DNA was extracted from peripheral blood sample using the QIAmp DNA Mini Blood extraction Kit (Qiagen, Hiden Germany). DNA to evaluate TL was available for 142 cases and 239 controls. TL was measured in PBL DNA using the real-time quantitative PCR method developed by Cawthon  and described previously . This method measures the relative telomere length in genomic DNA by determining the ratio of telomere repeat copy number (T) to single copy gene (S) copy number (T:S ratio) in experimental samples relative to the T/S ratio of a reference pooled sample . The single-copy gene used in this study was human β-globin (hbg). A “seven-point” standard curve was generated from a serially diluted DNA pool (obtained from 50 DNA samples randomly selected from the case and control samples tested in the present study), ranging from 20 to 0.31 ng in each plate, so that relative quantities of T and S (in nanograms) could be determined from it. All samples and standards were run in triplicate and the average of the 3 T/S ratio measurements was used in the statistical analyses. The PCR runs were conducted in triplicate on a SteponePlus Real Time PCR System (Applied Biosystems). After PCR amplification, the specificity of the product was confirmed by dissociation curve analysis. To test the reproducibility of telomere length measurements, we amplified telomere (T) and hbg (S) in 15 samples that were replicated 3 times on each of 3 different days. The within-sample CV for the average T/S ratio over the 3 consecutive days was 8.5%, which was similar to the CV reported for the original protocol .
PBL-TL in the various subgroups were summarized as means and standard deviations, and compared by standard analysis of variance. In order to remove the confounding effect of differences in age between breast cancer cases and controls, and between subjects with and without BRCA mutations, and to assess the presence of interactions between these two variables, a multivariable Generalised Linear Model was fitted to the data with PBL-TL as the dependent variable, case/control status and presence of a BRCA/VUS mutation as factors, and age in 4 strata as a covariate. The coefficients estimated by the model should be interpreted as an adjusted difference, that is, as the weighted average difference in PBL-TL between subjects with and without each factor, estimated across strata of the other factors included in the model, with size of each stratum as weight. All p values are 2-sided. IBM SPSS, version 20 was used for all calculations.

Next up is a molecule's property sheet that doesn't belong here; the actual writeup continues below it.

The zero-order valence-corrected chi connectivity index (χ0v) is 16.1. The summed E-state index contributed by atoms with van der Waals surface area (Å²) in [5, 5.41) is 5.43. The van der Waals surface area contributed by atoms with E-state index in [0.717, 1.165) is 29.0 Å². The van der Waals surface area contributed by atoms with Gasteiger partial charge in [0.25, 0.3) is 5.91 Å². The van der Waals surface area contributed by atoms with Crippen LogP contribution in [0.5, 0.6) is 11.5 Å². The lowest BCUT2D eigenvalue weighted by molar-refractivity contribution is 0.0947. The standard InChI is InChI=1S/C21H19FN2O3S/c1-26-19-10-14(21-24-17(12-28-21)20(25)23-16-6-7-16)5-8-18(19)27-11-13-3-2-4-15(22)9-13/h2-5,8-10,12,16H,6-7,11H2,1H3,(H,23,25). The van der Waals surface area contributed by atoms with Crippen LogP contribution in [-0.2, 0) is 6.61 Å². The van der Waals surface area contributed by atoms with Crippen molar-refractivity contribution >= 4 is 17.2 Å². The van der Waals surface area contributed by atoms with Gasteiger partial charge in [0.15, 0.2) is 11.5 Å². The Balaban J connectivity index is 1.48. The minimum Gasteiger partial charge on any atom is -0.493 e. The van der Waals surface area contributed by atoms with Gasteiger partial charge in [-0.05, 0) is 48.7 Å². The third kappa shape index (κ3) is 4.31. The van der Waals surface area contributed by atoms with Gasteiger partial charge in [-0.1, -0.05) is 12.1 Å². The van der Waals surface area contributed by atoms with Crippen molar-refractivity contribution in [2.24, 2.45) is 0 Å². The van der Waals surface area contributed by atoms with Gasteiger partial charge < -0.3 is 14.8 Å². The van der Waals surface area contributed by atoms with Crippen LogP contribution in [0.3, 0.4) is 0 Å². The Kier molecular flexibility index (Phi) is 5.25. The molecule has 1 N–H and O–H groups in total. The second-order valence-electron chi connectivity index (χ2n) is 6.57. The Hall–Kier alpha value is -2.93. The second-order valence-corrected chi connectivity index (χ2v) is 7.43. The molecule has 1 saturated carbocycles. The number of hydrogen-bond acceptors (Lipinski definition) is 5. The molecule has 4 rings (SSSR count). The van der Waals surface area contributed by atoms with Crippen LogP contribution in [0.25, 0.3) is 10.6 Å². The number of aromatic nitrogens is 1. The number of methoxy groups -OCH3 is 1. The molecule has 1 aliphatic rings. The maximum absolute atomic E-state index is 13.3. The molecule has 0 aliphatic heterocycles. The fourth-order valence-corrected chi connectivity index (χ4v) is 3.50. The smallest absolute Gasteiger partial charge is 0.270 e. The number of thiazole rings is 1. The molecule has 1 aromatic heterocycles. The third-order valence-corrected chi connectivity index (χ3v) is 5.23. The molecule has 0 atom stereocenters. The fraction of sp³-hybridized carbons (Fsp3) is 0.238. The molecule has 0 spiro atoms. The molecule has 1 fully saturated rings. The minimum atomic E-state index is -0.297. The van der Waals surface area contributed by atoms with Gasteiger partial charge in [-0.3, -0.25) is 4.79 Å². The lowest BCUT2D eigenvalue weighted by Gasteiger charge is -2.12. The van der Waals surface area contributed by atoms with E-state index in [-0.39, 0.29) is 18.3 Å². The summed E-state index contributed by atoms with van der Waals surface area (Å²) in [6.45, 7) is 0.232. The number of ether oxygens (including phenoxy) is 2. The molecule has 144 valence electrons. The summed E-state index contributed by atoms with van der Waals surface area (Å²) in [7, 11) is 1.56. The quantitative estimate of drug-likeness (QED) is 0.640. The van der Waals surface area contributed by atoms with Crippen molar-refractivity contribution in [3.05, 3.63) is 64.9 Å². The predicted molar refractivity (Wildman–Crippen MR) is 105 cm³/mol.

Characteristics of the study subjects
The details of the study population are described in Table 1.
Cases were older than controls (mean age 56, range 34–79 and mean age 48, range 18–72 years, respectively) Due to the recruitment of a large number of subjects in the Hereditary Cancer Unit, the proportion of women with a positive 1st/2nd degree family history of BC was high but not significantly different between BC cases and controls. A higher proportion of BC cases than controls was evaluated for the presence of BRCA mutations (75/142, 52,8% vs 45/239, 19.0%).
PBL-TL by case-control status
PBL-TL in the total study population and in subgroups of subjects by case-control is reported in Table 2.
Footnote: Control: R2 linear = 0.059, BC cases: R2 linear = 1.409 E-4.
The analysis of crude data didn’t show any difference in PBL-TL between BC cases and controls. However, mean age-adjusted PBL-TL was lower in cases compared with controls (Mean (S.E.): 2.16(0.06) vs 2.36 (0.07) p = 0.025). PBL-TL was positively associated with age of first pregnancy (p = 0.017) in BC cases. No association between PBL-TL and BMI, age at menarche, number of children, smoking habits, oral contraceptive use and hormone replacement therapy both in BC cases and in controls was detected (Table 2)
PBL-TL by family history and BRCA status
No association between PBL-TL and family history was observed both in BC cases (p = 0.754) and controls (p = 0.224) (Table 2). In Table 3 BC cases and controls were also classified according to the presence of a pathogenic mutation or a variant of uncertain significance (VUS) in the BRCA1 or BRCA2 gene. Among subjects tested negative for a mutation in either gene, mean PBL-TL was similar in cases and controls (mean (SE) = 2.58 (0.12) and 2.42 (0.15)), respectively. Among controls, no significant variation in mean PBL-TL with the BRCA mutation status was observed. The lowest mean PBL-TL value was detected in VUS BRCA2 variants (3subjects) ((Mean (S.E.): 2.19(0.19)) and the highest mean TL value was observed in VUS BRCA1 variants (2 subjects) ((Mean (S.E.): 3.36 (0.23). Among cases, significant variation in mean PBL-TL with the BRCA mutation status was observed (p = 0.006). Among BC cases the lowest mean PBL-TL value was detected in VUS BRCA2 variants (10 subjects) (Mean (S.E.): 1.78 (0.19)) no significant variation in mean PBL-TL was seen in patients tested positive for the presence of BRCA pathogenic mutations (mean (SE) = 1.94 (0.17), p = 0.397) (Table 3)